Evringham stood back to allow his guests to pass out. They went on to
the drawing-room, where Mrs. Evringham's self-restraint was loosed.

"The plot thickens, Eloise!" she said.

"And we are not going away," returned the girl.

"Decidedly not," declared her mother with emphasis.

"There is no hope of our catching anything that Jewel has now," went on
Eloise.

Her mother glanced at her suspiciously. "What, for instance?"

"Oh," returned the girl, shrugging her shoulder, "faith, hope, and
charity."

Mrs. Evringham laughed. "Indeed! Is the wind in that quarter? Then with
the Christian Science microbe in the house, there's no telling what may
happen to you. Something more serious than a fever, perhaps." She nodded
knowingly. "This sudden recovery looks very queer to me. I'd keep the
child in bed if I were in authority. Some diseases are so treacherous.
There's walking typhoid fever, for instance. She may have it for all we
know. I shall have a very serious talk with Dr. Ballard when he comes."

An ironical smile flitted over the girl's lips as she drifted toward the
piano. "I judge from the remarks at the table, that the less you say to
Dr. Ballard on the subject of to-day's experiences the better."

"I know it," indignantly. "I'm sure that child must have played some
practical joke on him. I want to get to the bottom of it. What a strange
little monkey she is! How long will father stand it? What did you think,
Eloise, when she swooped upon him so suddenly?"

"I thought of just one sentence," returned the girl. "'Perfect love
casteth out fear.'"

"Why in the world should she love him?" protested Mrs. Evringham.

"She would love us all if we would let her," returned Eloise, the
phrases of "Vogel als Prophete" beginning to ripple softly from beneath
her fingers. "I saw it from the first. I felt it that first evening,
when we behaved toward her like a couple of boors. Any one can see she
has never been snubbed, never neglected. She got out of the lap of love
to come to this icebox. No wonder the change of temperature made her
ill!"

"Why, Eloise, what has come over you? You never used to be disagreeable.
It's a good thing the child is amiable. It's the only thing left for a
plain girl to be."

"No one will ever remember that she is plain," remarked Eloise.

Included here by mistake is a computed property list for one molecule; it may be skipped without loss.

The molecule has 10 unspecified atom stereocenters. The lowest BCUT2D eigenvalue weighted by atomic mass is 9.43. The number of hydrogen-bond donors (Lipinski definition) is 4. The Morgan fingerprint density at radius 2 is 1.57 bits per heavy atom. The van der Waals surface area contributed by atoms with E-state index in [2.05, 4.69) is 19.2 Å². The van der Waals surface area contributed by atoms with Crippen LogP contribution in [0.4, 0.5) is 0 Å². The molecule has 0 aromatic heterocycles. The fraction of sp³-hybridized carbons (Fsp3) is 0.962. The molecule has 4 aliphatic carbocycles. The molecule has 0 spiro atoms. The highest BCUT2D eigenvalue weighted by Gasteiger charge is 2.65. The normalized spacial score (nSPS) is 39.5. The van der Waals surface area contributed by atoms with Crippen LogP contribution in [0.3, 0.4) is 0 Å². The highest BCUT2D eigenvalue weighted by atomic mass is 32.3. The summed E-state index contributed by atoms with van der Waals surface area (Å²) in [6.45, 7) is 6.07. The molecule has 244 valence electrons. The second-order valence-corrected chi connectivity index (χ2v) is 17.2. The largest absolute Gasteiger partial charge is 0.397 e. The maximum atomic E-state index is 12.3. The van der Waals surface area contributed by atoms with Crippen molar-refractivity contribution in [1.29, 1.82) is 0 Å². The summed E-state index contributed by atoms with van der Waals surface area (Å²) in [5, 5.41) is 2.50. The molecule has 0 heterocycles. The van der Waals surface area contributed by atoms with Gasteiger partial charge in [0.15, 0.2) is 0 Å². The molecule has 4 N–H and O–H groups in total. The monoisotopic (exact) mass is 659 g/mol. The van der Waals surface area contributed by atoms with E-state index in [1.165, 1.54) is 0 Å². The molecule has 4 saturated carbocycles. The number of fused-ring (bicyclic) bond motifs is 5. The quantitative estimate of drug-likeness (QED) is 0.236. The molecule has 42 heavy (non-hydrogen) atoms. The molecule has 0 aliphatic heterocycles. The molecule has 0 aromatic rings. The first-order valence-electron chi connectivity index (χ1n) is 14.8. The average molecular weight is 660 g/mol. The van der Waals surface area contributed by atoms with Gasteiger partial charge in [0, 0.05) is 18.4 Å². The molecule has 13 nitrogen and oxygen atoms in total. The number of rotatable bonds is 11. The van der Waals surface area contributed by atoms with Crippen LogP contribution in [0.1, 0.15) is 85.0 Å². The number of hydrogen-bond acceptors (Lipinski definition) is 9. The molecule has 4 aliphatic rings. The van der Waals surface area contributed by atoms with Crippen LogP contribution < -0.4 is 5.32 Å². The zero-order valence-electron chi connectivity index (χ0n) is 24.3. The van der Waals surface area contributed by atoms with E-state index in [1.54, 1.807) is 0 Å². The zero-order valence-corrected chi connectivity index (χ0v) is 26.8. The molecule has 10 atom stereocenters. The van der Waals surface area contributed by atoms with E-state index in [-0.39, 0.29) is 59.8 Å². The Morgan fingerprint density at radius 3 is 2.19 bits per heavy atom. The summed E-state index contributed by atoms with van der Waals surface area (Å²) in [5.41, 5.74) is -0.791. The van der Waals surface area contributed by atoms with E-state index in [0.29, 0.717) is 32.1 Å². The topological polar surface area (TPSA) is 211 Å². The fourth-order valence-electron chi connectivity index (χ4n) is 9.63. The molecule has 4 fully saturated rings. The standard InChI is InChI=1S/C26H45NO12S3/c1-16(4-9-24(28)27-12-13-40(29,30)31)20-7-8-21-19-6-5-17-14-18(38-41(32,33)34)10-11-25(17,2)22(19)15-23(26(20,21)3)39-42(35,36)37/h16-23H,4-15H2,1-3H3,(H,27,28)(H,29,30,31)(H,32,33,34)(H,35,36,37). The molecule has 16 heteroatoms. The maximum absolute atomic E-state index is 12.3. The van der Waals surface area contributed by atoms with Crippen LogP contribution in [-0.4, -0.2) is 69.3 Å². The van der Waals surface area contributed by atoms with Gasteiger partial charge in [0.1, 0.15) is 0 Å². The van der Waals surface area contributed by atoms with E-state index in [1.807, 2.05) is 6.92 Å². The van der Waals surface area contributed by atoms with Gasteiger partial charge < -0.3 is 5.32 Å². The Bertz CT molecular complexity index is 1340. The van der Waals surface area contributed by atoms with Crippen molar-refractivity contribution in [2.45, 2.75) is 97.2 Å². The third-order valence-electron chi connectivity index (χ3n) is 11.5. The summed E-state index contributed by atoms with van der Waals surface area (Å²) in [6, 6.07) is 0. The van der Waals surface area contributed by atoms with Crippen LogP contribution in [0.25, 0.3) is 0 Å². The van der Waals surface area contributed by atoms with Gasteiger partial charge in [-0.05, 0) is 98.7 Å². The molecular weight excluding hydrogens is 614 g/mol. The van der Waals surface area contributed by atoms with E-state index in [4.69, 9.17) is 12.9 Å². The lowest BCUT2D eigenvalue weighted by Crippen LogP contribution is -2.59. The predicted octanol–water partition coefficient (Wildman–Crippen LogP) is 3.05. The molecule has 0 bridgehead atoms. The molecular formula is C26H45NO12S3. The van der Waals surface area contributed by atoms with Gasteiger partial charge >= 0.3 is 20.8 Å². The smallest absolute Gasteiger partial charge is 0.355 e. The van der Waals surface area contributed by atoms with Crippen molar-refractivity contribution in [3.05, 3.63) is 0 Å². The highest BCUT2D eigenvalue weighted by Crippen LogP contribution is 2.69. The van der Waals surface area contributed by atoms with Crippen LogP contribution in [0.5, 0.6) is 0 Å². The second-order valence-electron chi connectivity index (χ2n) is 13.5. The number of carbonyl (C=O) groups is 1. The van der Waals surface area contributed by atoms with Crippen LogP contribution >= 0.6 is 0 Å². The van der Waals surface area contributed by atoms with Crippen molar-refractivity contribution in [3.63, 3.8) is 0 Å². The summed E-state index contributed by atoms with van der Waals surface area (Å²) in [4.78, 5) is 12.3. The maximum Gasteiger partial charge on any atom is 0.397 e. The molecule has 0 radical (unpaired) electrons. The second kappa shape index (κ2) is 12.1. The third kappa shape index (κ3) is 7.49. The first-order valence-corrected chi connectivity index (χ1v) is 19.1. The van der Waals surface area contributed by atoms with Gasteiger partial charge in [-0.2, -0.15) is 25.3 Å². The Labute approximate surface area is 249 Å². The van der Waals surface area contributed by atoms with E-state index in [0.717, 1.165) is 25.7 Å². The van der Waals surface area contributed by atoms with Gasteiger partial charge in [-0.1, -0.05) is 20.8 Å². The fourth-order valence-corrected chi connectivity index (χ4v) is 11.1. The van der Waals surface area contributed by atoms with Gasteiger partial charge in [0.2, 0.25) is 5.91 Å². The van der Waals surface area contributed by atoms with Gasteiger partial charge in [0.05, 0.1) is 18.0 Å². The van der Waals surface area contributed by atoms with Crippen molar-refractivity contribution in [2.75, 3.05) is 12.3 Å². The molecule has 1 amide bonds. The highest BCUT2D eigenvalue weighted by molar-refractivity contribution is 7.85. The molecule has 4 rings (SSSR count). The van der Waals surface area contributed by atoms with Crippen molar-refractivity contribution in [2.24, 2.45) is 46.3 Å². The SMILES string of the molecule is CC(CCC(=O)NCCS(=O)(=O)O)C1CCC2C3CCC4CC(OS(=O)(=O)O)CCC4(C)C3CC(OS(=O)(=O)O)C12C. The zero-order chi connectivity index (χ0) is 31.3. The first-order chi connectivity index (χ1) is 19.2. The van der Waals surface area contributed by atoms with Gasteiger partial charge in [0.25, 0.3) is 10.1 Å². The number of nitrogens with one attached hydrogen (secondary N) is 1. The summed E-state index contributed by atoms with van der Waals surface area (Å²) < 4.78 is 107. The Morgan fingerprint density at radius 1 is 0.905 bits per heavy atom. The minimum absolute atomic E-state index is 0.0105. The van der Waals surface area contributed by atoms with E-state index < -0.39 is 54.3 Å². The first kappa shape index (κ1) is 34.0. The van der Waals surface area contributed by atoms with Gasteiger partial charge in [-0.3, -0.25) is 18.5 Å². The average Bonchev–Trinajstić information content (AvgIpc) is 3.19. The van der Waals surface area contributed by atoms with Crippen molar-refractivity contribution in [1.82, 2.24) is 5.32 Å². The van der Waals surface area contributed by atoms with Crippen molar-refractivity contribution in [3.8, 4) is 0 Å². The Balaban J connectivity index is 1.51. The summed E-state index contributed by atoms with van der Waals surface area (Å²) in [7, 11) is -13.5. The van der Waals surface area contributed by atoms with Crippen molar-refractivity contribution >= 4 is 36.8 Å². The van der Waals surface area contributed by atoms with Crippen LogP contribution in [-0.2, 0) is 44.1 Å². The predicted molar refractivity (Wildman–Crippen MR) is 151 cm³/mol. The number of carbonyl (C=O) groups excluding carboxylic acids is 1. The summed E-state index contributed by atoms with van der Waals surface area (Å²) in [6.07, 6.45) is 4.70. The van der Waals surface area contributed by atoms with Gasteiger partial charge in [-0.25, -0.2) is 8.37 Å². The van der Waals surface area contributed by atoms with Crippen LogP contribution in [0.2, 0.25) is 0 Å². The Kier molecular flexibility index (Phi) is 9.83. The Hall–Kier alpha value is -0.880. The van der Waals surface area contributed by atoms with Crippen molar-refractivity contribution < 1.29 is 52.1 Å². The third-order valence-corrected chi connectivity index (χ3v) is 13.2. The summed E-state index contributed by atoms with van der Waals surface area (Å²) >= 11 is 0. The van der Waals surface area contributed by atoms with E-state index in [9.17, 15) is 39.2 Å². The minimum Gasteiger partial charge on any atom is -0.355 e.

Her mother raised her eyebrows doubtingly. "Perhaps your perceptions are
so keen that you can explain how Jewel managed to telegraph to Chicago
to-day," she said. "It reminded me of Dooley's comments on Christian
Science. Do you remember what he said about 'rejucin' a swellin' over a
long distance tillyphone'?"

"I can't imagine how she managed it," admitted Eloise.



Neither could Mr. Evringham. He had taken Jewel into his study now
with the intention of finding out, deeming a secluded apartment more
desirable for catechism which might lay him liable to personal attack.

As they entered the library he turned on the light, and Jewel glanced
about with her usual alert and ready admiration.

"Is this your own, own particular room, grandpa?" she asked.

"Yes, where I keep all my books and papers."

The child's eye suddenly lighted on the yellow chicken, and she looked
up at Mr. Evringham with a pleased smile. He had forgotten the chicken,
and took the seat before his desk, glancing vaguely about to see which
chair would be least heavy and ponderous for his guest. She settled
the matter without any hesitation by jumping upon his knee. Jewel had a
subject on her mind which pressed heavily, and before her companion
had had time to do more than wink once or twice in his surprise, she
proceeded to it.

"Do you know, grandpa, I think it's hard for Mrs. Forbes to love people
very much," she said in a lowered voice, as if perhaps the walls might
have ears. "I wanted to ask her yesterday morning if she didn't love me
whom she had seen, how could she love God whom she hadn't seen. Grandpa,
would you be willing to tie my bows?"

"To tie"--repeated Mr. Evringham, and paused.

The child was gazing into his eyes earnestly. She put her hand into her
pocket and took out two long pieces of blue ribbon.

"You see, you're my only real relation," she explained, "and so I don't
like to ask anybody else."

The startled look in her grandfather's face moved her to proceed
encouragingly.

"You tie your neckties just beautifully, grandpa; and Mrs. Forbes does
her duty so hard, and she wants to have my hair cut off, to save
trouble." Jewel put her hand up to one short pigtail protectingly.

"And you don't want it cut off, eh?"

"No; and mother wouldn't either. So it would be error, and I'm sure I